Land Subsidence in Arizona


Land Subsidence map link to Google mapLand subsidence has been occurring across Arizona since the early 1900s. Millions of people around the world live in active land subsidence areas, many of whom may not even realize it. Most of the time, there is no clear and identifiable sign that land subsidence has occurred in an area. Areas in Maricopa and Pinal Counties have subsided more than eighteen feet since the early 20th Century.

Land subsidence in the basins of Arizona is generally due to compaction of alluvium caused by lowering of the water table. As the water table declines, pores in the alluvium once held open by water pressure are no longer supported and collapse. Collapse and subsequent lowering in elevation of the land surface is defined as land subsidence. This subsidence is generally not recoverable. If this subsidence occurs over areas of bedrock, differential subsidence can occur.

Differential subsidence is when adjacent areas subside at different rates. Bedrock will not compress like the surrounding alluvium, creating a subsurface platform. Differential subsidence occurs where shallow bedrock and deep bedrock are adjacent to each other, creating a zone of differential change in surface elevation. Because of these different amounts of subsidence, tension can build in the alluvium layer at this differential subsidence zone, forming an earth fissure.

Arizona Land Subsidence Areas


Earth Fissures


Y fissure int he Queen Creek area after a monsoon storm in August 2005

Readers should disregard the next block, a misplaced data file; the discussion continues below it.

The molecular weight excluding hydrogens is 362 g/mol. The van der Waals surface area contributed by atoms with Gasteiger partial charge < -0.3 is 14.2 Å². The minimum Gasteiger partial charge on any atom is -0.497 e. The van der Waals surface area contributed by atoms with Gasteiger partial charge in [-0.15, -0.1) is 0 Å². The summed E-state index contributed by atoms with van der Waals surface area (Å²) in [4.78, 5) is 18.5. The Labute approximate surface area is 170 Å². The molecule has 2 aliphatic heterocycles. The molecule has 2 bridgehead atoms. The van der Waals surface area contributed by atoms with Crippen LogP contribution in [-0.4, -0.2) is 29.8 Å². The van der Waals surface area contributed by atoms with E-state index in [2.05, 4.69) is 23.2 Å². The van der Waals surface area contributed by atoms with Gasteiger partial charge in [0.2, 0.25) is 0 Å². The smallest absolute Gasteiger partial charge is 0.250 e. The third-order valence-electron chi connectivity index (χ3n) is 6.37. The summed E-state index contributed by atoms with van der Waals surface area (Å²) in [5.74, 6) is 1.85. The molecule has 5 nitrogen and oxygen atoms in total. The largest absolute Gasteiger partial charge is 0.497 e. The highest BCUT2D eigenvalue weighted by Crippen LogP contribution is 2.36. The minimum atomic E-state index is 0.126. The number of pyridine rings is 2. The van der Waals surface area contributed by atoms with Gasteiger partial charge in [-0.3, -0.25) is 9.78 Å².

Earth fissures are cracks at or near the earth’s surface that are the result of differential subsidence. Earth fissures start out as small cracks and may not be visible on the surface. They grow and widen from surface water flowing into the crack, eroding material from the sides.

Earth fissures have caused millions of dollars in property and infrastructure damage, damaging pipelines, roads, canals, flood retention structures, bridges, buildings, and private property. There are unanswered questions about how earth fissures interact with groundwater pollution.

Impacts Of Land Subsidence & Earth Fissures

There are many consequences of land subsidence and earth fissures. The associated elevation and slope change can affect the natural floodplain drainage and the flow within canals and drains. It can also damage intermodal infrastructure (roads, bridges, railways, etc.), water-retention and retarding structures (dams, levees, floodways, etc.) and private properties (homes, driveways, fences, etc.).

Earth fissures are identified by using the ground and aerial monitoring techniques. The Arizona Geological Survey (ASGS) started an intensive earth fissure mapping program in 2006. The goal of this program is to survey and record each known earth fissure around the State and provide this data to the public.

Land Subsidence Monitoring


Hawk Rock Subsidence Feature 2004 - 2008 Interferogram

Land subsidence has been detected over the years using surveying techniques such as differential leveling and high accuracy Global Positioning System (GPS) surveying. In the early 1990s, scientists began to use Synthetic Aperture Radar (SAR) and interferometric processing (InSAR) to detect land surface elevation changes. InSAR has been developed into a highly reliable land subsidence monitoring technique that has been utilized by the Arizona Department of Water Resources since 2002. ADWR has identified numerous subsidence features around the State and continues to monitor the extent and rates of these features on an annual basis.

Land subsidence maps were developed by ADWR using archived and current InSAR data with the goal of providing hydrologists, geologists, water managers, and the public the most accurate land subsidence data.

ADWR is also part of the Arizona Land Subsidence Group which was jointly created by the geological and engineering communities as a venue for discussing the state of knowledge regarding subsidence of Arizona’s alluvial basins.